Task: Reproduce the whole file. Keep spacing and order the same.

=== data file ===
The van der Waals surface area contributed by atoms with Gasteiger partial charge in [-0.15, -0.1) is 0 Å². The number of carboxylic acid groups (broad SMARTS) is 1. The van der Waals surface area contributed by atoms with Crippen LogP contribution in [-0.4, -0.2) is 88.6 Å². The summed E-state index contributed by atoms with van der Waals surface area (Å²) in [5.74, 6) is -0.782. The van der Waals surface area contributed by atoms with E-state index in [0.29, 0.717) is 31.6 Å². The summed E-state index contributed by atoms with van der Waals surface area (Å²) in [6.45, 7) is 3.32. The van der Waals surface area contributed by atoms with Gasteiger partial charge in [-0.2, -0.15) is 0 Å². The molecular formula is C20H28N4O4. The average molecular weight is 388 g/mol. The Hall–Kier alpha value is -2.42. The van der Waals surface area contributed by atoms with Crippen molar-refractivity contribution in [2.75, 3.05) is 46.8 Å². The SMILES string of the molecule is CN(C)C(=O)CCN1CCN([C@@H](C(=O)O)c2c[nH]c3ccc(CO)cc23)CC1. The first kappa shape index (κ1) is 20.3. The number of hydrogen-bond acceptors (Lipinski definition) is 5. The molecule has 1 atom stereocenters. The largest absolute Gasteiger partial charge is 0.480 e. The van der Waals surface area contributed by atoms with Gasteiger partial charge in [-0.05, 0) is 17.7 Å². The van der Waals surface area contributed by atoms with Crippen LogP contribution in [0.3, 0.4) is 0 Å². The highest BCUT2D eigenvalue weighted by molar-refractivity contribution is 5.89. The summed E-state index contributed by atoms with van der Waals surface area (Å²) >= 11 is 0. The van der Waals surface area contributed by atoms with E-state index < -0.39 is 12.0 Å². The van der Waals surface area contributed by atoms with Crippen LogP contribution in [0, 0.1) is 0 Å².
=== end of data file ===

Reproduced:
The van der Waals surface area contributed by atoms with Gasteiger partial charge in [-0.15, -0.1) is 0 Å². The number of carboxylic acid groups (broad SMARTS) is 1. The van der Waals surface area contributed by atoms with Crippen LogP contribution in [-0.4, -0.2) is 88.6 Å². The summed E-state index contributed by atoms with van der Waals surface area (Å²) in [5.74, 6) is -0.782. The van der Waals surface area contributed by atoms with E-state index in [0.29, 0.717) is 31.6 Å². The summed E-state index contributed by atoms with van der Waals surface area (Å²) in [6.45, 7) is 3.32. The van der Waals surface area contributed by atoms with Gasteiger partial charge in [-0.2, -0.15) is 0 Å². The molecular formula is C20H28N4O4. The average molecular weight is 388 g/mol. The Hall–Kier alpha value is -2.42. The van der Waals surface area contributed by atoms with Crippen molar-refractivity contribution in [2.75, 3.05) is 46.8 Å². The SMILES string of the molecule is CN(C)C(=O)CCN1CCN([C@@H](C(=O)O)c2c[nH]c3ccc(CO)cc23)CC1. The first kappa shape index (κ1) is 20.3. The number of hydrogen-bond acceptors (Lipinski definition) is 5. The molecule has 1 atom stereocenters. The largest absolute Gasteiger partial charge is 0.480 e. The van der Waals surface area contributed by atoms with Gasteiger partial charge in [-0.05, 0) is 17.7 Å². The van der Waals surface area contributed by atoms with Crippen LogP contribution in [0.3, 0.4) is 0 Å². The highest BCUT2D eigenvalue weighted by molar-refractivity contribution is 5.89. The summed E-state index contributed by atoms with van der Waals surface area (Å²) >= 11 is 0. The van der Waals surface area contributed by atoms with E-state index < -0.39 is 12.0 Å². The van der Waals surface area contributed by atoms with Crippen LogP contribution in [0, 0.1) is 0 Å².